Although brucellosis is endemic in Greece, little is known about the local genomic diversity of Brucella strains. Therefore, in this study, isolates from humans and animals from a period of 11 years were analysed for assessing phylogenetic and epidemiological connections. Further, by determining the presence and potential mutations in antimicrobial resistance and virulence genes, a first step towards monitoring of prevailing evolutionary changes in Brucella spp. shall be taken, as the acquisition of increased virulence or resistance could promote the spread of a particular Brucella lineage.


Strain isolation and biotyping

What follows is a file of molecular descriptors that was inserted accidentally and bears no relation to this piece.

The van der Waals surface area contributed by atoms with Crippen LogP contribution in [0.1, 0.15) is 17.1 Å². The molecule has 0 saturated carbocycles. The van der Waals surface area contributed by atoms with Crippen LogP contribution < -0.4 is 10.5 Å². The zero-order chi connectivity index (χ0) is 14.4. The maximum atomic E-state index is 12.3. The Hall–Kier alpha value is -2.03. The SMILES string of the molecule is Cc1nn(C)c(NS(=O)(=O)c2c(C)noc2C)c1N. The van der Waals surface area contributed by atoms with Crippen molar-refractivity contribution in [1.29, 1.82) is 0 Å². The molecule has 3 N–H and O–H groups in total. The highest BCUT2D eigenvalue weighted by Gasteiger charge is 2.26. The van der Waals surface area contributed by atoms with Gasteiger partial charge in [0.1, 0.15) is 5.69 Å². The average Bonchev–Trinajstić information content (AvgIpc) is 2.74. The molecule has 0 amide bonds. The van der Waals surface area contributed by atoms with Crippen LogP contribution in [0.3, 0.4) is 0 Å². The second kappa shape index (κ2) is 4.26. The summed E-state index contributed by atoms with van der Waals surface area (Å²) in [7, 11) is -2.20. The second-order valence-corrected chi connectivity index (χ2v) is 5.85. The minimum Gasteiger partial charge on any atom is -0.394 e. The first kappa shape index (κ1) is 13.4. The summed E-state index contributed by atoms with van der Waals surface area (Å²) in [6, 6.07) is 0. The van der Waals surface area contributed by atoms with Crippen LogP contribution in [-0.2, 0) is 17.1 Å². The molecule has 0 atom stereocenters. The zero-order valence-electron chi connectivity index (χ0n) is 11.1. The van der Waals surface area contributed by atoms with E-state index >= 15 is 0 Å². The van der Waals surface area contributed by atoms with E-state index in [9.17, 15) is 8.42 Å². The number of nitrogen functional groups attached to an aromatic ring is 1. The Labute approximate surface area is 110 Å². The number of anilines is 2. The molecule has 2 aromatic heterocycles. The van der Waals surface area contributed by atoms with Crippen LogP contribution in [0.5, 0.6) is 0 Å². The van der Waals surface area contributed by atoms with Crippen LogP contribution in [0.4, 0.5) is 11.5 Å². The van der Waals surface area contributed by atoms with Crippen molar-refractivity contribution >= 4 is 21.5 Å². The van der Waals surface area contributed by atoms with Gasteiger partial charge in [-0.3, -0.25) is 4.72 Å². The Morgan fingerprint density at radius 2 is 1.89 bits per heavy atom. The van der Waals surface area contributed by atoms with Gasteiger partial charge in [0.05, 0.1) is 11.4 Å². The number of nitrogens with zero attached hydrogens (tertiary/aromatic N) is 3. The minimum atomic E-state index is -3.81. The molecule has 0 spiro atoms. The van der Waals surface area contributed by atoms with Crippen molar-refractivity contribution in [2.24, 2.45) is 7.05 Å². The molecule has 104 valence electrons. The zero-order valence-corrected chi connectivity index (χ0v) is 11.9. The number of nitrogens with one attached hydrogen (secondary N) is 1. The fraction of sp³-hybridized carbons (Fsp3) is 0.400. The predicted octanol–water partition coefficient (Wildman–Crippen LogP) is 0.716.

In the current study, a total of 44 Brucella isolates were examined (Table 1), of which 28 were recovered from small ruminants (sheep and goats), one isolate from an aborted bovine foetus, and 15 human isolates. The latter were obtained from blood samples, except for one that was recovered from cerebrospinal fluid (CSF). All samples were aseptically inoculated into liquid blood cultures. The inoculated media were incubated at 37 °C for a maximum of 30 days. Broth cultures were periodically sampled for culture on solid media. At the time of isolation, all colonies were analysed based on morphology, CO2 requirement, H2S production, as well as oxidase, catalase, and urease activity. Further, basic fuchsin and thionin sensitivity tests, lysis by Brucella phages (Tbilisi (Tb), Berkeley (Bk), Izatnagar (Iz) and Weybridge (Wb)) were conducted and agglutination in monospecific anti-sera A and M was tested, all as described by Christoforidou et al. [25].